Section 75 of the Consumer Credit Act is a piece of legislation that protects you when spending on your credit card, but it only applies to credit card purchases where you spend between £100 and £30,000. You don’t even need to have paid for all of your purchase on credit card to benefit either.
Say, for example, you booked a £1,000 holiday. The whole cost would be protected even if you only put a £100 deposit on your credit card and paid for the rest with cash.
Here are some other examples of when you would and wouldn't be covered by Section 75:
If you paid for a watch that cost £110, you would be covered by Section 75. However, if you bought two watches that cost £70 each, you would not be covered.
If you bought a lamp for £95 with a £7 delivery charge, you would not be covered by Section 75 because the item itself costs less than £100.
However, if your purchase costs less than £100, or more than £30,000, you may be able to claim using the Chargeback scheme.
For more information you can find the official details of Section 75 here
There are two broad scenarios where you can make a claim under Section 75. These are:
Breach of contract: You do not get what you have paid for, or not to the standard specified. For example, an item you buy does not get delivered, or it is not in the condition described.
Misrepresentation: You are given the wrong information, which convinces you to pay for a product. For example, you buy an expensive pair of headphones after being misinformed that they would be compatible with your music player.
You cannot, however, use Section 75 if you have changed your mind about something you have bought and want to return it without proof of purchase.
Claims can be made for UK and overseas transactions and it doesn't matter whether the purchase was made in store, online, over the phone or by mail order.
You should always attempt to get a refund from the retailer before starting a Section 75 claim.
If your dispute with the retailer fails, you should contact your credit card provider to start your Section 75 claim.
It's worth noting that you can still claim under Section 75 if you closed your credit card account.
You need to tell your credit card provider:
The name of the retailer
The service or product you bought
How much it cost
Any other costs you want to claim back
What was wrong with your purchase - if it was faulty, for example
The date you made the purchase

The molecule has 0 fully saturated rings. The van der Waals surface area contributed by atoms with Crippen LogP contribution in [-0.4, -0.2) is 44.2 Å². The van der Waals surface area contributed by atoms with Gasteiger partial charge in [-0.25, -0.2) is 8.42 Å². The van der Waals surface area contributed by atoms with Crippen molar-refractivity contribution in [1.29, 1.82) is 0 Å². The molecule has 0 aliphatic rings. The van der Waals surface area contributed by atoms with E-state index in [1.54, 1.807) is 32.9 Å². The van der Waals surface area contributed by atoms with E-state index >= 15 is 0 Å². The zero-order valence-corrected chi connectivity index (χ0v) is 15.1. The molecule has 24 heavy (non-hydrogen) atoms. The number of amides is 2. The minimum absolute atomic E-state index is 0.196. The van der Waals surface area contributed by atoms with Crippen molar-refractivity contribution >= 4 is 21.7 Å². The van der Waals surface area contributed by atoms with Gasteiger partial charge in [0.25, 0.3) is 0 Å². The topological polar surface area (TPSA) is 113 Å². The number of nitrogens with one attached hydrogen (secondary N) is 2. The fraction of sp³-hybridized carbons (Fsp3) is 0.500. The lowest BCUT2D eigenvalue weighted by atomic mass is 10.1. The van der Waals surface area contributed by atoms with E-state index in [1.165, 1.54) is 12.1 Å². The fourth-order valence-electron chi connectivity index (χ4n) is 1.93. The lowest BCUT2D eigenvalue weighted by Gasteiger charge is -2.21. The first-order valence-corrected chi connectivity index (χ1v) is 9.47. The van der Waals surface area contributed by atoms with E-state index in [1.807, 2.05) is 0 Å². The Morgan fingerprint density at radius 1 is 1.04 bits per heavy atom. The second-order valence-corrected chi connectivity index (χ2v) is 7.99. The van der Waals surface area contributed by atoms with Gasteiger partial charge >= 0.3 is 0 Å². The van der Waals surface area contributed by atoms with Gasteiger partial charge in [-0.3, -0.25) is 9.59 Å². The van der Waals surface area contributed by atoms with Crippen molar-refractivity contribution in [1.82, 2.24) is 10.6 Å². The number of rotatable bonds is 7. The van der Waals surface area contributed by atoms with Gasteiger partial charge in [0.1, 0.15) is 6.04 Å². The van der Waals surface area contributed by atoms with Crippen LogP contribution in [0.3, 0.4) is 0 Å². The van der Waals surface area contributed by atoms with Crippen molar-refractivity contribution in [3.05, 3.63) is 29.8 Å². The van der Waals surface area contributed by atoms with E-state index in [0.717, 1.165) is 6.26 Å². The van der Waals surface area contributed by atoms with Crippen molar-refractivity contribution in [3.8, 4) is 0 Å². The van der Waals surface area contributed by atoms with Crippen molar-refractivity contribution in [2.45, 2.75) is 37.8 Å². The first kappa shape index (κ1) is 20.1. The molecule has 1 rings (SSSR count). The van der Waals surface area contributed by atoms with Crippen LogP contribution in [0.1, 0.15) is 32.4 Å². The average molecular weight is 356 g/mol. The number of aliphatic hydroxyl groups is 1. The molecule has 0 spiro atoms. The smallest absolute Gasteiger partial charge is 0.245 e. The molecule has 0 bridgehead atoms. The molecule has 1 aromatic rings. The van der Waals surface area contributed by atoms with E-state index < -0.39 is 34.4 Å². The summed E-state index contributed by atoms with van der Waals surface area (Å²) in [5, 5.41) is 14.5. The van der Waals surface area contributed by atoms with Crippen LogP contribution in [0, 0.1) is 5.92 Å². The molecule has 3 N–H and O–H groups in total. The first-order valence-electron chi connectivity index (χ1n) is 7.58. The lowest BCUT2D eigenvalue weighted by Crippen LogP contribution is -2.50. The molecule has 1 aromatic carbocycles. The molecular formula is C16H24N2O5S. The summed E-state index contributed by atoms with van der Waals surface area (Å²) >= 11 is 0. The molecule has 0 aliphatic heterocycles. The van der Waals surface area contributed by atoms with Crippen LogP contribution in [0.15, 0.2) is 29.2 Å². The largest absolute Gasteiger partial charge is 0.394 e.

Any attempts you have made to get money back from the retailer
You may get asked to send the details in writing, including proof of purchase, or by completing a Section 75 claim form, either online or by post.
Section 75 covers "consequential losses", as well as the cost of what you bought. This covers any costs caused by the problem with your purchase. For example, if you bought tickets for an event that got cancelled, you may be able to claim back your travel and hotel costs from your credit card company.
This is where it gets complicated.
Section 75 only applies where there is a direct relationship between a sum paid and the product.
When you pay through PayPal, you sometimes pay your funds to PayPal who then pays the retailer. So even if you use a credit card linked to your Paypal account, the PayPal service counts as a middleman and you don't have Section 75 protection. There are exceptions, however. If your payment goes direct to the seller and he, she or it has a ‘commercial entity agreement’ you may still get protection.
Whether or not you get Section 75 protection for purchases on Apple or Google Pay depends on which card you are holding in your virtual wallet. If it’s a credit card, you’ll still get full Section 75 protection. If it’s a debit card you will only be able to use the Chargeback scheme to try to recover your money.
Sometimes people will apply for an additional card for use by someone else , such as their partner. In these instances, it’s always worth making large payments on the primary card.
Spending may still be covered on the additional card but the primary cardholder may need to state that the payment was made with their authority and that they are benefitting from the purchase - as would be the case with something like a shared sofa.